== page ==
From a global macroeconomic perspective, we encourage readers to consider that the world is experiencing an extended, rolling process of deflating its credit excesses. It is now simply China’s turn.
For context, Japan started deflating their credit bubble in the early 1990s, and has now experienced more than 20 years of deflation and very little growth since. The US began its process in 2008, and after eight years has only recently been showing signs of sustainable recovery. The euro zone entered this process in 2011 and is still struggling six years onward. We believe China is now entering the early stages of this process.
Having said that, we believe that Chinese authorities have a viable plan for deflating their credit excess in an orderly fashion. Please stay posted as we will review this multi-pronged, market-based approach in our next column.
For now, let’s turn our attention to the size of the credit excess that China created and why we estimate it to be the largest in the world.
A credit excess is created by the speed and magnitude of credit that is created – if too much is created in too short a time period, excesses inevitably occur and non-performing loans (NPLs) emerge.
To illustrate the credit excess that has been created in China, let’s review several key indicators, including the: 1) flow of new credit; 2) stock of outstanding credit; 3) credit deviation ratio (i.e., excess credit); 4) incremental capital output ratio (efficiency of credit allocation).
The chart below shows the amount of credit created as a percentage of GDP during the five years prior to major downturns globally.
There are sign of a somewhat brighter global recovery and increasing global trade
Cannot yet have confidence that a sustained rise in inflation will materialize in a sustainable manner
Underlying inflation has not shown a convincing upward trend
You could say he’s cautiously optimistic.
Earlier in the year, the market read the optimism as a sign of potential action to tighten but officials have fought back against that idea, and that’s what helped to cap the euro at 1.09.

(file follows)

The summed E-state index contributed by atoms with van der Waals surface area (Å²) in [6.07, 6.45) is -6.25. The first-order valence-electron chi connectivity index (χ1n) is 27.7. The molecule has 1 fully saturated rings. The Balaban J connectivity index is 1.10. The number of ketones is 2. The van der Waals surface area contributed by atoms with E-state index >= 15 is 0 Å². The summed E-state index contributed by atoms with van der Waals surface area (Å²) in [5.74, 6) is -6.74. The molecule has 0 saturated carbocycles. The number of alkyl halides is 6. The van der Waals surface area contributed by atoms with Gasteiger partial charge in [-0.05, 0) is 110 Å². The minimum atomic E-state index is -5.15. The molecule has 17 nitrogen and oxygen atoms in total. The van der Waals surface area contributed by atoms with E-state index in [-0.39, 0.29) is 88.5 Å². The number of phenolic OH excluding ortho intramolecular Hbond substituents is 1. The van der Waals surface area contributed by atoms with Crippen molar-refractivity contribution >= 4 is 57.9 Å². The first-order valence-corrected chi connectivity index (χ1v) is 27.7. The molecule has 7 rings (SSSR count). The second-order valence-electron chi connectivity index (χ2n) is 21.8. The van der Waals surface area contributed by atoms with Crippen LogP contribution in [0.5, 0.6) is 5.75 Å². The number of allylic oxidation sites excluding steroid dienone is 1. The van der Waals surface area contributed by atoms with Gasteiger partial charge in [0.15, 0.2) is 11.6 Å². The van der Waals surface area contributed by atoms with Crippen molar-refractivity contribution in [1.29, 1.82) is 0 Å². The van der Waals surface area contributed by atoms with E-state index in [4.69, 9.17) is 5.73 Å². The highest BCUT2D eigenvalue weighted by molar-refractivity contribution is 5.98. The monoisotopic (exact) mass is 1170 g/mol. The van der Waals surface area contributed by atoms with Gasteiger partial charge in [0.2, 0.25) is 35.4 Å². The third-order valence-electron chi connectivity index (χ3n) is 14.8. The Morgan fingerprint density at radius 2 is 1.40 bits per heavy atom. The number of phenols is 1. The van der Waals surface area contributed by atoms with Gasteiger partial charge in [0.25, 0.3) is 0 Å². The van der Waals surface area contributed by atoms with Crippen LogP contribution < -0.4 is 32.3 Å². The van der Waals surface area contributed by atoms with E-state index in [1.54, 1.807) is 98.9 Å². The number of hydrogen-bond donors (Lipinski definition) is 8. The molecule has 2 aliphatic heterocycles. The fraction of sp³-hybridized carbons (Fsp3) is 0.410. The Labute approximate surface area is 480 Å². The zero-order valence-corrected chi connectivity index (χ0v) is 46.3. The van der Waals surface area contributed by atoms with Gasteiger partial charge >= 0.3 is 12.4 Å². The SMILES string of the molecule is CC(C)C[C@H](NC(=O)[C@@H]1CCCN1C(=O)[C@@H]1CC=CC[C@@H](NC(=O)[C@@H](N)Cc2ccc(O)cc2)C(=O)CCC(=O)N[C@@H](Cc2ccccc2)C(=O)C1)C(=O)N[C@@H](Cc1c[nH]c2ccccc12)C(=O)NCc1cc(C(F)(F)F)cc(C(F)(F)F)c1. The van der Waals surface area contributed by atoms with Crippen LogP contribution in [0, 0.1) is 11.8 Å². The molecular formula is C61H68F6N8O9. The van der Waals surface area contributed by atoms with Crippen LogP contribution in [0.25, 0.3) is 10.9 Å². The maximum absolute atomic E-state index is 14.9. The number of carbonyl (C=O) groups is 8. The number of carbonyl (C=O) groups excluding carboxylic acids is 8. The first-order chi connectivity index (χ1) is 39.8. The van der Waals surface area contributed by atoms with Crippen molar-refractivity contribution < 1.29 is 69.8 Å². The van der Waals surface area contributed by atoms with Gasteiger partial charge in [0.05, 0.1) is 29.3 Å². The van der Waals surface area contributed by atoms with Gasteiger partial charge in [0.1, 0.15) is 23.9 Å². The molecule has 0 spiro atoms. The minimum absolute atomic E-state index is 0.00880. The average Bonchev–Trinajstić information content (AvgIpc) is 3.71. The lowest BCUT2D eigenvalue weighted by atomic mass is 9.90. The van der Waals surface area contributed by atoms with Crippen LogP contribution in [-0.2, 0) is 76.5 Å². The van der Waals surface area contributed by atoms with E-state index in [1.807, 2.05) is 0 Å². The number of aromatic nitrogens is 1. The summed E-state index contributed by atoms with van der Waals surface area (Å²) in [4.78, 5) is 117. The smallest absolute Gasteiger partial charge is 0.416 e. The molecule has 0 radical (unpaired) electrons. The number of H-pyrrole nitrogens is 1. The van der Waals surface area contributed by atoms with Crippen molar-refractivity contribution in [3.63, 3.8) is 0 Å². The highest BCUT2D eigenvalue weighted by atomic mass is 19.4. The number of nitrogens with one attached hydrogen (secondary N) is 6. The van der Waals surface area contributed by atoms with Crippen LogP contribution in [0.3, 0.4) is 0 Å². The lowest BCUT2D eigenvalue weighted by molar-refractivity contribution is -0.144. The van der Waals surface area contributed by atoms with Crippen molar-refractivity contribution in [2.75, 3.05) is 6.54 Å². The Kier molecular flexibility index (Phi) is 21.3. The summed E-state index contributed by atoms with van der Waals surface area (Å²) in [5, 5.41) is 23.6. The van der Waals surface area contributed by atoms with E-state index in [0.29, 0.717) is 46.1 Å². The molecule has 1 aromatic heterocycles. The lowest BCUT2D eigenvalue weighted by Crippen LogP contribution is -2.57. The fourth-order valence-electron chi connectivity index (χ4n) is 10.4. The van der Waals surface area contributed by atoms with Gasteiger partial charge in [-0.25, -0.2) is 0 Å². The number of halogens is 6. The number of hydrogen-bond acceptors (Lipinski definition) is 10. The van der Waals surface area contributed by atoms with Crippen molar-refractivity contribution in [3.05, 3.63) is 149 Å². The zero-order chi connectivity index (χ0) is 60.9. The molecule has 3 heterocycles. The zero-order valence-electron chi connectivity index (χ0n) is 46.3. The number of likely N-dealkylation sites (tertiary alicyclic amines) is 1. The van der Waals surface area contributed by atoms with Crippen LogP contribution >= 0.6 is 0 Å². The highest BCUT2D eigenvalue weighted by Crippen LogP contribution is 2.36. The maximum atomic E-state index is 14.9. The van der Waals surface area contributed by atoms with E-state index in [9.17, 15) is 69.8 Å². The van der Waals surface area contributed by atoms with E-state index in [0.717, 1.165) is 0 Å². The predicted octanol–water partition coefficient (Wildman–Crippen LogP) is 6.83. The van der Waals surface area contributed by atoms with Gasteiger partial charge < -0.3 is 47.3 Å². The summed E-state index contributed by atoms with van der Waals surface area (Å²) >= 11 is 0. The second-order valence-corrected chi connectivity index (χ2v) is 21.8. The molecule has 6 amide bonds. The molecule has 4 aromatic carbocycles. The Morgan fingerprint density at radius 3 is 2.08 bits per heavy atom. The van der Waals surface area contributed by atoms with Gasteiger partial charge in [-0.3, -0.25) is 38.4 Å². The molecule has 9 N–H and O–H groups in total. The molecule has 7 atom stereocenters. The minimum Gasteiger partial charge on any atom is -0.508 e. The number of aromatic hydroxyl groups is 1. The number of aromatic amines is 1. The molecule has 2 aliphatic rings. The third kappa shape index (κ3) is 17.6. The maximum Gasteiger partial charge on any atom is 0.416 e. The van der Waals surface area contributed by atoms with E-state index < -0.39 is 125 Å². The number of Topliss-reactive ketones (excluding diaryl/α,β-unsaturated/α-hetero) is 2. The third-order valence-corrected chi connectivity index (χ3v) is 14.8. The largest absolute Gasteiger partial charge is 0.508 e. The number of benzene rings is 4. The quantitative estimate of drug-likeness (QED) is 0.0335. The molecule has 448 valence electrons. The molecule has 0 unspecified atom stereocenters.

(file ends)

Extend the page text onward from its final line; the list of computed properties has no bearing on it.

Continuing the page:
“As underlying inflation remains subdued and the path of inflation crucially dependent on the prevailing very favourable financing conditions, we cannot yet have sufficient confidence that a sustained adjustment in inflation will materialize in a durable manner,” he wrote.
It’s a similar line to what he said after the March 9 ECB meeting. The next ECB meeting is April 27.
China’s State Council on Wednesday approved 380 billion yuan ($55.1 billion) in tax relief that will mainly favor farmers and small businesses in a move that is seen as both economic and political.
The second large-scale tax cut to follow last year’s comes as China’s economy is forecast to slow down in the latter half of 2017, during which the Communist Party will convene its 19th National Congress and reshuffle top leadership.
China will modify its value-added tax this July by removing the 13% bracket while retaining the 6%, 11% and 17% tiers. The 13% rate currently applies to farm products and natural gas, but they will move to the 11% category. Farmers as well as households that purchase rice and vegetables will likely benefit from this change.
For smaller companies, those that pay 300,000 yuan or less in annual taxable revenue qualify for preferential tax treatment. The ceiling will be lifted to 500,000 yuan. Furthermore, small businesses and startups will be allowed to deduct 75% of research and development costs, up from 50%. These tax breaks will remain in effect until the end of 2019.
The Chinese government enacted about 500 billion yuan worth of corporate tax cuts in 2016. Helped also by a surge in infrastructure spending, the real economy grew 6.9% during the January-March period this year, marking the second quarter of economic acceleration. However, the People’s Bank of China, the country’s central bank, has been gradually raising market interest rates in order to rein in the real estate bubble.
With China’s gross domestic product widely pegged to maintain growth of 6.8 per cent in the first quarter of 2017, some official economists and state-backed think tanks are already predicting growth will slow markedly in the second quarter.